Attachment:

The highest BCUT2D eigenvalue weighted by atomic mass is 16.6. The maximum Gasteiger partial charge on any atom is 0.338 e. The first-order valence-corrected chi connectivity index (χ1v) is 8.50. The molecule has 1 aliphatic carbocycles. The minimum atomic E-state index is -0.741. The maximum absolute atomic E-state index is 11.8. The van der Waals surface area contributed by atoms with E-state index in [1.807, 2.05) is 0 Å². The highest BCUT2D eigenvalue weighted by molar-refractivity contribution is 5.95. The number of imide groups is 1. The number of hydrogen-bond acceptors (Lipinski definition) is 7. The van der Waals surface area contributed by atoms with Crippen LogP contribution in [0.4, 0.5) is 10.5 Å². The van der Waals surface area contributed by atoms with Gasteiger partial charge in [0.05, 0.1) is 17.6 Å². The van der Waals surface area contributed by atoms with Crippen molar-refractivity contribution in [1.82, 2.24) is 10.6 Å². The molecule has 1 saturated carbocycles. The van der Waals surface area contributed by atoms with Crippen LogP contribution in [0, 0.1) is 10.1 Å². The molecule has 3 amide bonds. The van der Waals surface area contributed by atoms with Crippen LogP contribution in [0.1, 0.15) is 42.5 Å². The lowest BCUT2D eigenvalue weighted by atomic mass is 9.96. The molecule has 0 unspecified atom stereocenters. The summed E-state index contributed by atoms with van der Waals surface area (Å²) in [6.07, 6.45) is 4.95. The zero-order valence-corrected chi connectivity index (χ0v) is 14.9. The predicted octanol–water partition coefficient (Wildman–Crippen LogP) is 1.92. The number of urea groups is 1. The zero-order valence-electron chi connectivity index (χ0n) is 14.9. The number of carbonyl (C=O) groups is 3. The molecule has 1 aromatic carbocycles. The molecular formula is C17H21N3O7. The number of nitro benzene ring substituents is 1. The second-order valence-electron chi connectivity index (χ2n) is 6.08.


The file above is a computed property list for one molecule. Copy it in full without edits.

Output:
The highest BCUT2D eigenvalue weighted by atomic mass is 16.6. The maximum Gasteiger partial charge on any atom is 0.338 e. The first-order valence-corrected chi connectivity index (χ1v) is 8.50. The molecule has 1 aliphatic carbocycles. The minimum atomic E-state index is -0.741. The maximum absolute atomic E-state index is 11.8. The van der Waals surface area contributed by atoms with E-state index in [1.807, 2.05) is 0 Å². The highest BCUT2D eigenvalue weighted by molar-refractivity contribution is 5.95. The number of imide groups is 1. The number of hydrogen-bond acceptors (Lipinski definition) is 7. The van der Waals surface area contributed by atoms with Crippen LogP contribution in [0.4, 0.5) is 10.5 Å². The van der Waals surface area contributed by atoms with Gasteiger partial charge in [0.05, 0.1) is 17.6 Å². The van der Waals surface area contributed by atoms with Crippen molar-refractivity contribution in [1.82, 2.24) is 10.6 Å². The molecule has 1 saturated carbocycles. The van der Waals surface area contributed by atoms with Crippen LogP contribution in [0, 0.1) is 10.1 Å². The molecule has 3 amide bonds. The van der Waals surface area contributed by atoms with Crippen LogP contribution in [0.1, 0.15) is 42.5 Å². The lowest BCUT2D eigenvalue weighted by atomic mass is 9.96. The molecule has 0 unspecified atom stereocenters. The summed E-state index contributed by atoms with van der Waals surface area (Å²) in [6.07, 6.45) is 4.95. The zero-order valence-corrected chi connectivity index (χ0v) is 14.9. The predicted octanol–water partition coefficient (Wildman–Crippen LogP) is 1.92. The number of urea groups is 1. The zero-order valence-electron chi connectivity index (χ0n) is 14.9. The number of carbonyl (C=O) groups is 3. The molecule has 1 aromatic carbocycles. The molecular formula is C17H21N3O7. The number of nitro benzene ring substituents is 1. The second-order valence-electron chi connectivity index (χ2n) is 6.08.